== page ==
There are some folks who seem to have a perfect hand at internet writing. Some, like Victor Davis Hanson, hold impressive academic qualifications, while others, like Hugh Hewitt, used radio and blogging together to become major forces in the blogosphere. Then there is Glenn Reynolds, who simply wrote so much so well and so succinctly about so many things, that he simply became a site everyone read. The rest of us have succeeded to minor degrees, myself included, although I have a habit of picking fights with people. I was going to say it was an ‘unfortunate’ habit, except that I believe that most of those fights needed to be had. Hence I receive precious few Christmas cards, though fortunately I am taken seriously by so few people, that almost no one regards me as a serious threat to their political ambitions. I am annoying, nothing more.
But I am the sort to stand up for causes, especially when I see good men left deserted by those who once claimed to be loyal. In this case, I got into a disagreement regarding the – now common – habit of heaping blame onto President Bush by republicans, who not only believe the lies from the Left but forget that the President was one of very few people to warn the nation years ago that this sort of crisis was coming. I am an accountant, and while I cannot claim to be the equal of Bernanke or Paulson, I have been following the events which brought about this crisis for three + years now, and my MBA studies have reinforced understanding of the economic pressures at work. Bush was and is right, and the many who are howling outrage against him now are completely, utterly, shamefully wrong.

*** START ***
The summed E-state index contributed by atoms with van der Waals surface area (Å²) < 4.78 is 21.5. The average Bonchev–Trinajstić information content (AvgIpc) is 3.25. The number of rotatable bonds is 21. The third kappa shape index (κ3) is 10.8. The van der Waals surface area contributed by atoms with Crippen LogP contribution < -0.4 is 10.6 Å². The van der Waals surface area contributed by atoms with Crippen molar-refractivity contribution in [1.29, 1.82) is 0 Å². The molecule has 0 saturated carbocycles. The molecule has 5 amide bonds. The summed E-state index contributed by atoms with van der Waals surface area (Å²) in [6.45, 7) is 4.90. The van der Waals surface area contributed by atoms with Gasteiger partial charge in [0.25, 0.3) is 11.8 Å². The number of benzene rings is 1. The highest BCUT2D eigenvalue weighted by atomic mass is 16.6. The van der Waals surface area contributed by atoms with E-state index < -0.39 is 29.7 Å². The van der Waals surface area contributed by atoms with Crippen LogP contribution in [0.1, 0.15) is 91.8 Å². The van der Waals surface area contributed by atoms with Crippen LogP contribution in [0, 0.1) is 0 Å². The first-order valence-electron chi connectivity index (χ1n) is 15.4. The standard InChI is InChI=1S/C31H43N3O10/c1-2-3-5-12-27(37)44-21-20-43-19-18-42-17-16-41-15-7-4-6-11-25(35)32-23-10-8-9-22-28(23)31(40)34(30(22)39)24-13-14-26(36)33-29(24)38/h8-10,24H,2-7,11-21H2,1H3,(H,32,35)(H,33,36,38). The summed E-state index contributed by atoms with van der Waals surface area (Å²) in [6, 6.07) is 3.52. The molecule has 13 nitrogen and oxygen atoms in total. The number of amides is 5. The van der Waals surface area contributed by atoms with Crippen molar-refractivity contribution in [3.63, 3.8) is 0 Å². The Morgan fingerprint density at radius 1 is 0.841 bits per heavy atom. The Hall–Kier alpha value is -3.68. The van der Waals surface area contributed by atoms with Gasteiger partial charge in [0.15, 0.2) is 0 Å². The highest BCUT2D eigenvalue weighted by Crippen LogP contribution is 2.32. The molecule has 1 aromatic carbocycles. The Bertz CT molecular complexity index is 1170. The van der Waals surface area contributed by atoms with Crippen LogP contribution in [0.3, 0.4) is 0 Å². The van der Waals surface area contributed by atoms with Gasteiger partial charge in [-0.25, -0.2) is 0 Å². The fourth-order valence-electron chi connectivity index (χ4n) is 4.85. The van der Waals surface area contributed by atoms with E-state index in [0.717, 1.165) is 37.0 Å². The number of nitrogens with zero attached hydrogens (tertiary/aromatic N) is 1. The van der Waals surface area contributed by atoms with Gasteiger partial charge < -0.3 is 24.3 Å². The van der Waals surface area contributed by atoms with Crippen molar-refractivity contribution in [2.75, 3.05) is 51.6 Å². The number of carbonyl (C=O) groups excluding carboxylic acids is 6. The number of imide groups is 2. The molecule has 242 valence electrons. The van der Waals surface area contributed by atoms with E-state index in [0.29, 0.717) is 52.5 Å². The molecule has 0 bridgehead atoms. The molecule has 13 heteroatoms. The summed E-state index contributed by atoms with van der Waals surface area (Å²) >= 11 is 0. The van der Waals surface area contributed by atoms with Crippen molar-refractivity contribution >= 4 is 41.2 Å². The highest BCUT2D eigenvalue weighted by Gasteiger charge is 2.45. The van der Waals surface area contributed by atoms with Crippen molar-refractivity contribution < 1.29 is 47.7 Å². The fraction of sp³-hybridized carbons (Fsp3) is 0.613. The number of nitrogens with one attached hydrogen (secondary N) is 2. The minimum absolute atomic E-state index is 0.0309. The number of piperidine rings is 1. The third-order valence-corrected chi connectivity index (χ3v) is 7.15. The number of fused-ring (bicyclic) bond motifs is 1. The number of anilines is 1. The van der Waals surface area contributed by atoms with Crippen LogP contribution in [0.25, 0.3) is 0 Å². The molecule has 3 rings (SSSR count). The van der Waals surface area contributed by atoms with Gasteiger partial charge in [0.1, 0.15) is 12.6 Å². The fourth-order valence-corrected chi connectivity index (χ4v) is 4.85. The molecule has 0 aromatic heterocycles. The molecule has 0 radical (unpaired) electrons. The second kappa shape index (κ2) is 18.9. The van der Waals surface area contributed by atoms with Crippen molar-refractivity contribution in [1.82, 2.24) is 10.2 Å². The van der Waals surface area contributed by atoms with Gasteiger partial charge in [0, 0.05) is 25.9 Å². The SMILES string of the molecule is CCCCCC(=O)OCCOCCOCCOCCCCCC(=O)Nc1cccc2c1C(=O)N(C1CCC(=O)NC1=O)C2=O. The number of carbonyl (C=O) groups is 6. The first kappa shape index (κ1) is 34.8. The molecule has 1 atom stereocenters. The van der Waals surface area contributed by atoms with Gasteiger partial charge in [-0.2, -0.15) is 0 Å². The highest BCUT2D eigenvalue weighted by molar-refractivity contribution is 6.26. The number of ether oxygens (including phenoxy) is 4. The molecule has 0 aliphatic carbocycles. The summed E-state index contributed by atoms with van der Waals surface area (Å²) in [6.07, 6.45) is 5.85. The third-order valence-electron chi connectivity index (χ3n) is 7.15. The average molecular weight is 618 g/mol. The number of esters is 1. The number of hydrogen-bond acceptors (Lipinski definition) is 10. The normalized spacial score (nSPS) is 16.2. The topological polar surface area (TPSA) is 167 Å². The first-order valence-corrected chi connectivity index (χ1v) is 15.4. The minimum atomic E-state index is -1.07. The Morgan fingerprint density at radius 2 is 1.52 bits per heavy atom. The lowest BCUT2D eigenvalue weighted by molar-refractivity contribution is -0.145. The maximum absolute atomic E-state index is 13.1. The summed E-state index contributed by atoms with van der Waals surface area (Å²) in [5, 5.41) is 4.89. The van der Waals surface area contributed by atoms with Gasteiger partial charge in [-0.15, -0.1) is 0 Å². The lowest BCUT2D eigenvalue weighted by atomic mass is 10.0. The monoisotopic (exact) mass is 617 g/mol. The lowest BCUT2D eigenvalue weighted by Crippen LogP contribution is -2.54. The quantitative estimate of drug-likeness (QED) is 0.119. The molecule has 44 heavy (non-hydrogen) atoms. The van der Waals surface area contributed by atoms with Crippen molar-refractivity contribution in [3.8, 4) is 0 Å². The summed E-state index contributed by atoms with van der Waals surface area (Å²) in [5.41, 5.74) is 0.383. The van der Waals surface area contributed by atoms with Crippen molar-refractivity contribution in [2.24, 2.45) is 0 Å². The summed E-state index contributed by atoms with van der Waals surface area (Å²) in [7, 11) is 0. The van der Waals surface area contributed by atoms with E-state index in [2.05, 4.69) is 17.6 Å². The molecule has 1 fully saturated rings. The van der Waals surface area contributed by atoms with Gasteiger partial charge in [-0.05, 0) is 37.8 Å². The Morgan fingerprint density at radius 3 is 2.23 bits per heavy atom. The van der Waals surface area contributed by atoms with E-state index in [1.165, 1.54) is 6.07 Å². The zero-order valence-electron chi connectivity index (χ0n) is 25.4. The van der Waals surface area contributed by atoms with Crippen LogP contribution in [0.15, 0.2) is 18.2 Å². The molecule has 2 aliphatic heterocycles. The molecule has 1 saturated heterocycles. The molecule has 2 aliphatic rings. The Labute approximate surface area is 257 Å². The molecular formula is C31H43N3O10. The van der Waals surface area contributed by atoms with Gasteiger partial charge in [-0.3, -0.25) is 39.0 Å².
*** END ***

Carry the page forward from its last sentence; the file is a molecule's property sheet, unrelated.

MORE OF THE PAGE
As is the case with so many important issues, President Bush was dead on from the start. But his supporters deserted him, questioned his judgment when they themselves did not have a clue, and they cut his legs out from under him. This disintegrated the GOP unity, along with other extremely foolish defections by people with large egos and no sense of duty.
I will not question the President in this case for even a moment, because he was left totally abandoned. Not a single House or Senate republican went along with President Bush, even though none of them had a background which qualified them as well as Bush to understand the forces at work and none of them (except McCain) had lifted a finger to stop this crisis from happening, much less carried the issue to the public the way Bush did. At the point where he was presented with the bill, Bush had two choices, neither of them palatable. He could either sign a bill loaded with things he would never have chosen to support, or he could allow a bad situation to become a catastrophe.
You may either believe me or not, but if this bill had not passed, the Dow and the Dollar would each lose at least 25% of their value before the year's end. By election day, things would be so bad that nearly every House and Senate seat would go to the Democrats because of the way the media has falsely laid blame, and you would see 2009 usher in an era of Socialism such as you would not have believed possible, unless - like me - you have studied similar crises in England, Japan, Russia, and Italy. Confidence was already fragile, and I do not think many people understand what was happening in European and Asian markets. To be blunt, a number of major nations were about to dump US Treasury notes, and the projections of consumer confidence would mean the worst economic collapse since 1932. Bush, as always, did the right thing, and as usual even the people who wanted him to do it, needed him to do it, made sure all the blame and none of the credit was laid at his name. Many republicans have believed the lies of evil men and deserted a good and honorable President, who also happened to be right again. The President has earned better than that from people who claim to be his friends. My loyalty is not so timid, nor my judgment so capricious that I believe men I know to be liars, rather than a proven friend and defender of the nation.